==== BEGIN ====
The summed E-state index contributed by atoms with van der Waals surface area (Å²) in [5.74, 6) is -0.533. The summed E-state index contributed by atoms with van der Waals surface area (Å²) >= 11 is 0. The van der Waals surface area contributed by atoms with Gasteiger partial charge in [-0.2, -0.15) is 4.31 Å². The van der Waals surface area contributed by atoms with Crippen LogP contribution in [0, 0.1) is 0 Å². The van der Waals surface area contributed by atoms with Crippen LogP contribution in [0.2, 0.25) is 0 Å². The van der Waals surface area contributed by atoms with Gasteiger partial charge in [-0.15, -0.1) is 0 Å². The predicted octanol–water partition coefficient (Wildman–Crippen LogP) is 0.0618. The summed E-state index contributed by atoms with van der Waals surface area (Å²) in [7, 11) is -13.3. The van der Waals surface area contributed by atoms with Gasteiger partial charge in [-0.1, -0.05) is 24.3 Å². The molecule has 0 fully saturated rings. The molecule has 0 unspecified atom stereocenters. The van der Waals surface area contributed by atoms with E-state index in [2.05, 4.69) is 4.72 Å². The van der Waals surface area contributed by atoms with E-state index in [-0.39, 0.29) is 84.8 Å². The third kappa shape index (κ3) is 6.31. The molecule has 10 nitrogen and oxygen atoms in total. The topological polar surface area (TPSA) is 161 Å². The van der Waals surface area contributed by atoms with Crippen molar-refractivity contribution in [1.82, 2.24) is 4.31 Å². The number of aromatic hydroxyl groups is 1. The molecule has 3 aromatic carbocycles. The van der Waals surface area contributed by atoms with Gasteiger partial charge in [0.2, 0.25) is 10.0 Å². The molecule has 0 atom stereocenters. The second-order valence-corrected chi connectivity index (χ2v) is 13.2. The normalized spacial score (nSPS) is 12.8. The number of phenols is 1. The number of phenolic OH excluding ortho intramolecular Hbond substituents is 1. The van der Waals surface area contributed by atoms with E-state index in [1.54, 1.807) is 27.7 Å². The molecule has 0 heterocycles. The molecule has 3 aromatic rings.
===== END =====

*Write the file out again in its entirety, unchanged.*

The summed E-state index contributed by atoms with van der Waals surface area (Å²) in [5.74, 6) is -0.533. The summed E-state index contributed by atoms with van der Waals surface area (Å²) >= 11 is 0. The van der Waals surface area contributed by atoms with Gasteiger partial charge in [-0.2, -0.15) is 4.31 Å². The van der Waals surface area contributed by atoms with Crippen LogP contribution in [0, 0.1) is 0 Å². The van der Waals surface area contributed by atoms with Crippen LogP contribution in [0.2, 0.25) is 0 Å². The van der Waals surface area contributed by atoms with Gasteiger partial charge in [-0.15, -0.1) is 0 Å². The predicted octanol–water partition coefficient (Wildman–Crippen LogP) is 0.0618. The summed E-state index contributed by atoms with van der Waals surface area (Å²) in [7, 11) is -13.3. The van der Waals surface area contributed by atoms with Gasteiger partial charge in [-0.1, -0.05) is 24.3 Å². The molecule has 0 fully saturated rings. The molecule has 0 unspecified atom stereocenters. The van der Waals surface area contributed by atoms with E-state index in [2.05, 4.69) is 4.72 Å². The van der Waals surface area contributed by atoms with E-state index in [-0.39, 0.29) is 84.8 Å². The third kappa shape index (κ3) is 6.31. The molecule has 10 nitrogen and oxygen atoms in total. The topological polar surface area (TPSA) is 161 Å². The van der Waals surface area contributed by atoms with Crippen molar-refractivity contribution in [1.82, 2.24) is 4.31 Å². The number of aromatic hydroxyl groups is 1. The molecule has 3 aromatic carbocycles. The van der Waals surface area contributed by atoms with Gasteiger partial charge in [0.2, 0.25) is 10.0 Å². The molecule has 0 atom stereocenters. The second-order valence-corrected chi connectivity index (χ2v) is 13.2. The normalized spacial score (nSPS) is 12.8. The number of phenols is 1. The number of phenolic OH excluding ortho intramolecular Hbond substituents is 1. The van der Waals surface area contributed by atoms with E-state index in [1.54, 1.807) is 27.7 Å². The molecule has 0 heterocycles. The molecule has 3 aromatic rings.